As previously noted the conical hat – known as the “nón lá” or leaf hat – was in fact widely used in the Vietnam and neighboring regions throughout the 19th century by farmers and soldiers (including bandits) alike.
What is unique about the Vietnamese nón lá is that it has its own origin, based on a legend to the growing of rice in the region. This tells of a giant woman from the sky who protected humanity from a deluge of rain, and she wore a hat made of four round shaped leaves to protect her from the rain – and that inspired farmers to stitch together their own style of helmet. This has evolved over the centuries and various styles have become common in the different parts of Vietnam.
When the region came under French control, indigenous troops in South East Asia, did wear a unique version of the nón lá. Just as the Chinese serving under British officers worn a conical hat with a crown, the French version typically featured the French Marine Infantry anchor – and this has led to confusion that these were “naval” troops, which they were not.
This style of headgear, which is known in French as the “salacco,” was used by the Tirailleurs Indochinois (Lính tập), which included several regiments of local ethnic Indochinese infantry organized as Tirailleurs (Light Infantry) by the French colonial authorities. Based on photos and reports it was worn in conflicts including the Boxer Rebellion, but its use as combat headgear was short lived.
Following the First World War I this style conical hat was relegated to the parade ground and there is no photographic evidence that the French colonial forces ever used the nón lá/salacco in combat even during the First World War.
The conical hat continues to evoke another time with exotic ties, but for the collector it is important to note that styles varied across the Far East. The true military ones – including those of French Tirailleurs Indochinois as well as the Imperial Chinese Army dǒulì have become sought after by collectors, but fortunately fakes haven’t shown up.
The Forgotten French Tirailleurs Indochinois
Much has been written about the French military’s African volunteers, but much lesser known is the Tirailleurs Indochinois (Lính tập). Formed in March 1880, the most notable, and first established, of these units were the Tonkinese Rifles (French: Tirailleurs tonkinois, Vietnamese: Quân đoàn bộ binh Bắc Kỳ).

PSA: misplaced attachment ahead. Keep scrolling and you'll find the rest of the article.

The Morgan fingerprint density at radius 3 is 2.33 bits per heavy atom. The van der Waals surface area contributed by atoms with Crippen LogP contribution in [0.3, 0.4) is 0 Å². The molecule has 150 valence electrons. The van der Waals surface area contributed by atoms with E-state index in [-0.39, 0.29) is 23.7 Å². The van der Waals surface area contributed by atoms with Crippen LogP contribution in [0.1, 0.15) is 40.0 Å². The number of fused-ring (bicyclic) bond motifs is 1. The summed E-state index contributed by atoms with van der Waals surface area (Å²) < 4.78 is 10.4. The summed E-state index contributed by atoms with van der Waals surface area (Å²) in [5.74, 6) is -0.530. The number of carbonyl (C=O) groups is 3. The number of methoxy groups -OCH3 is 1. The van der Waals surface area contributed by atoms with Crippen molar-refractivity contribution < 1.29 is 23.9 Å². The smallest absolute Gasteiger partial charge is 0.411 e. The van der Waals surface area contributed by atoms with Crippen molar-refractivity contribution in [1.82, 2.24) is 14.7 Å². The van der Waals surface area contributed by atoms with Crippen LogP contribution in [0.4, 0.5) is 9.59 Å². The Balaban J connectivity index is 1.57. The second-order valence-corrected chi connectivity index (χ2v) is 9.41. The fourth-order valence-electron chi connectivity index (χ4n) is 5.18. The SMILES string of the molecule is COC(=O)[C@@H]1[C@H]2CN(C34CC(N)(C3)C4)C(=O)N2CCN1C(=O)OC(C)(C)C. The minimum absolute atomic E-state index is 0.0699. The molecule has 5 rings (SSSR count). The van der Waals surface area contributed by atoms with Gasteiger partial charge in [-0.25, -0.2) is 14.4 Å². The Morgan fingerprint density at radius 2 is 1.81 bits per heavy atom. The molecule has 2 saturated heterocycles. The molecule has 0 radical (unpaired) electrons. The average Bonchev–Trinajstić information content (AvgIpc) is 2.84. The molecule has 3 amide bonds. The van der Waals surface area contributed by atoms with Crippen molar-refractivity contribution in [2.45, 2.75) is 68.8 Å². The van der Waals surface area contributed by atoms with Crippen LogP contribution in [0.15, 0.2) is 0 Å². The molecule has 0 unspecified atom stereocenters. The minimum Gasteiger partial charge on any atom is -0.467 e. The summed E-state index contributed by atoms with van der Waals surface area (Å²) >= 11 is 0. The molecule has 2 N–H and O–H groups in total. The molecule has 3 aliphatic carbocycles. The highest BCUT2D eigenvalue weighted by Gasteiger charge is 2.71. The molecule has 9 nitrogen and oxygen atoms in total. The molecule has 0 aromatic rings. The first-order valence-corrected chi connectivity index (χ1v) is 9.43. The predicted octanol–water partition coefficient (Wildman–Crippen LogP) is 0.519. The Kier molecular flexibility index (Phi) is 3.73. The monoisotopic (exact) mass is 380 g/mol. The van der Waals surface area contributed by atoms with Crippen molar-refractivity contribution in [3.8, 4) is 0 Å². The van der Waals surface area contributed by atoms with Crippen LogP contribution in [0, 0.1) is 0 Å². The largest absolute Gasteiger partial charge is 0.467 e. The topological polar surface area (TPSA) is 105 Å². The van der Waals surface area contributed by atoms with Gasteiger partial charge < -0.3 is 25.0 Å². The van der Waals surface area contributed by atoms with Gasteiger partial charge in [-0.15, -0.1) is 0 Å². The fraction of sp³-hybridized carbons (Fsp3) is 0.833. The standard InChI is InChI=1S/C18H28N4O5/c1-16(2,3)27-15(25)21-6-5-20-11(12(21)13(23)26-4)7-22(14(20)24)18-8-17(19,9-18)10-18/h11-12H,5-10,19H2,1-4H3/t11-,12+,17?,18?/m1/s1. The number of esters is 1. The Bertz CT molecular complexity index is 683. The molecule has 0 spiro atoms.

The Tirailleurs Indochinois saw active service in Indochina, in China during the Boxer Rebellion and were deployed to the Western Front during World War I. Initially the French were reluctant to send the units to France – likely a response to how other colonial forces had fared in the cold and wet conditions, but some 40,000 Annamite and Cambodian tirailleurs were sent to France.
While the majority of these men served in worker and guard units, several battalions fought at Verdun, the Chemin des Dames, and in Champagne before being transferred to the Balkan Front.. These troops later took part in the Allied intervention in Russia (1918–19) and later were deployed to Syria (1920–21) and Morocco (1925–26).
Just as the British had to deal with some mutinies of its colonial troops, so too did the French. In February 1930 some 50 soldiers of the Tonkinese Rifles rose in support of the nationalist socialist Việt Nam QuốcDânĐảng (VNQDD) during the Yen Bai munity. It was quickly suppressed by loyal Tirailleurs of the same regiment, but resulted in increased recruitment of non-Vietnamese soldiers.
The Tirailleurs Indochinois played less of a role during World War II, but in 1945 some units fought against the Japanese occupation in Vietnam. This included the “3e RTT” (3e régiment de tirailleurs tonkinois), which offered fierce resistance until it was annihilated. In total, the six Tonkinese and Annamite tirailleur regiments then in existence were destroyed or dispersed in the course of the Japanese coup, and were not reestablished.
After World War II, large numbers of Vietnamese troops did serve in the French Union Forces during the French Indochina War (1946–1954) and the last Indochinese unit in the French Army was not disbanded until 1960.
Peter Suciu is currently seeking one of these hats for his collection. Send him a message if you have one for sale as he would pay top dollar.